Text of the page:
Although we are trending toward a paperless society, much of your life is probably on paper. Storing paper documents, personal information such as birth certificates, marriage certificates, Social Security cards, and military records, receipts and bills, and other files requires a lot of space and keeping them organized is a major undertaking. Not only that, but paper is easier to misplace, hard to keep secure and accessible at the same time, and could even be a fire hazard. Nevertheless, we all have a paper trail that needs storage.
If you own a business, you may also have paper files that the executor or next owner will need to access to. No matter what you are going to hand down, the major issues are what to keep, how to store and organize it, who to store it with, and who has access to it.
Another consideration is how many places you should keep copies of these documents. A home fire or a broken pipe may destroy your documents. It’s extra work to keep two sets of documents, but it could make a difference if calamity strikes.
The best way to assure security and safety is in a safe or strongbox at home or safety deposit box in a bank (only if someone else has access to it as well). Some may have more documents or paper files than will fit in these locations; you would need to choose the most important ones that will be needed to settle your estate after you pass away. These should include your last will and testament or living trust document with any attachments, other legal documents, real estate records, and contracts. You may also want to keep the original copies of your Healthcare Proxy and Advanced Care Directive/Living Will in the same location.
You may want to keep the rest of your files in a locked file cabinet where they can stay organized, but easily accessible. These are some of the other papers you will need to keep and for how long.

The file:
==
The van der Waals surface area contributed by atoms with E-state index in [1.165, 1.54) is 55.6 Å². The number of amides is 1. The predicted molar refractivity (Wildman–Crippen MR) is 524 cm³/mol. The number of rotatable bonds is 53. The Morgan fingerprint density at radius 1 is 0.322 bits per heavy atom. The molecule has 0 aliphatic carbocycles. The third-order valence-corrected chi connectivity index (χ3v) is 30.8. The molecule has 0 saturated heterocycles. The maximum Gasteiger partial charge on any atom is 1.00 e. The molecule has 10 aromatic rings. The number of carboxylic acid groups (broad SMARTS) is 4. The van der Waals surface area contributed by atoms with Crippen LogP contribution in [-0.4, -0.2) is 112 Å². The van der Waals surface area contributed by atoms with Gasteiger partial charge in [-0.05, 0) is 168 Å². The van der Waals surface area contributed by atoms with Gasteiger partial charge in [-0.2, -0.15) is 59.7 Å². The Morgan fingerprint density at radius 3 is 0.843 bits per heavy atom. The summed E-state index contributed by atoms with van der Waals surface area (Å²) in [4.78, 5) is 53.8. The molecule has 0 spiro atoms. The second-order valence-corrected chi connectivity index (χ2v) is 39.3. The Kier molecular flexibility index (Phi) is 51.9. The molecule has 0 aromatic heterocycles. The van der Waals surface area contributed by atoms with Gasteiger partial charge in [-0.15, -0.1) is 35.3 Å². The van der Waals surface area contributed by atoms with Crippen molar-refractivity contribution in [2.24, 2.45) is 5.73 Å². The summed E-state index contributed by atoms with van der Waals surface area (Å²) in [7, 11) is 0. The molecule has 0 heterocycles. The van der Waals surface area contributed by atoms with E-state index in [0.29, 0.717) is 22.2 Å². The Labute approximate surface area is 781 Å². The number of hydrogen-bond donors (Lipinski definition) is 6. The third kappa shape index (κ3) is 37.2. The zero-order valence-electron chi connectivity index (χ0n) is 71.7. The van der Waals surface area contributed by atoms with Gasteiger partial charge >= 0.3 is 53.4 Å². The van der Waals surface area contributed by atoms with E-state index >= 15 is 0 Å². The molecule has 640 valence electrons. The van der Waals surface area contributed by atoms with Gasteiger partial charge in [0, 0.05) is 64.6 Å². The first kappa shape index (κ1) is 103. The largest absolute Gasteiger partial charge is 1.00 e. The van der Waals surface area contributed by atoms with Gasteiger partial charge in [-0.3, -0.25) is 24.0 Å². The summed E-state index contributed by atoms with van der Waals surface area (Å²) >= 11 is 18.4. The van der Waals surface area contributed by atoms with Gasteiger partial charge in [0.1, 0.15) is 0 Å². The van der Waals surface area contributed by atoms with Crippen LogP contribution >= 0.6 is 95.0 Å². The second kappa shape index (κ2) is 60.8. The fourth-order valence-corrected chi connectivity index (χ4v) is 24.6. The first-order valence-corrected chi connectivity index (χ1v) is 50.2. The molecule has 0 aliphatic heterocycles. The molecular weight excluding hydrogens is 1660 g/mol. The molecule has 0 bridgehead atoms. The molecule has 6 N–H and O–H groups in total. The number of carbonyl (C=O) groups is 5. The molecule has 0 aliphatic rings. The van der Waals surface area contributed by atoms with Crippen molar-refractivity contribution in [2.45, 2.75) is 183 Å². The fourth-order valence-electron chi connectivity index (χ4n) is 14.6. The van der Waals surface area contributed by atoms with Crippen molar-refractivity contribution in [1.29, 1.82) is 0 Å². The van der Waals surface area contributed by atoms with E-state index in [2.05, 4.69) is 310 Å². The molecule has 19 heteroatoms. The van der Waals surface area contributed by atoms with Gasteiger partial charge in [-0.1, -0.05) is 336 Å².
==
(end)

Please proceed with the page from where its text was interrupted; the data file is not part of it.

You do not need to keep:
Business files may include:
The bulk of your less important files and documents can probably be stored at home or your place of business, but fires and other disasters are always a hazard. If you own a large, heavy fireproof/waterproof safe secured to the structure of your building you are probably secure keeping the original documents there. If not, you may want to consider other options such as:
Although this is a laborious process, it will save you and everyone else involved much more time in the long term. Essentially, you should set up your own filing system for storing important papers in a filing cabinet, drawer, or expanding file folder.
Once in place, a well- organized filing system only requires a minimal amount of effort to maintain, and the time saved when you need to find this information is enormous.
For example, quickly finding the supporting documents when applying for Medicaid or Veterans Benefits can avoid additional delay in the application process and the resulting delay in receiving benefits.
The first step is to decide on what categories would best fit your paperwork and way of thinking.
Next, label folders or sections with these categories and place them in your chosen filing area.
Categories that are typically used include:
Add as many as you need to suit your needs. You may also want to have copies of your Healthcare Proxy and Advanced Care Directive/Living Will in your files in their own labeled file.
You will need to choose different categories for your business, such as:
Few of us are capable of filing as we go, so your filing system needs a “To Be Filed” section.
This is for information/documents you will not file right away, but don’t want to misplace.
Try to get into a routine for filing those papers in their appropriate file. It might be when you are paying bills or any other interval you choose.
Maintenance also includes cleaning up your records as needed.
As you learned above, not all paperwork needs to be kept forever.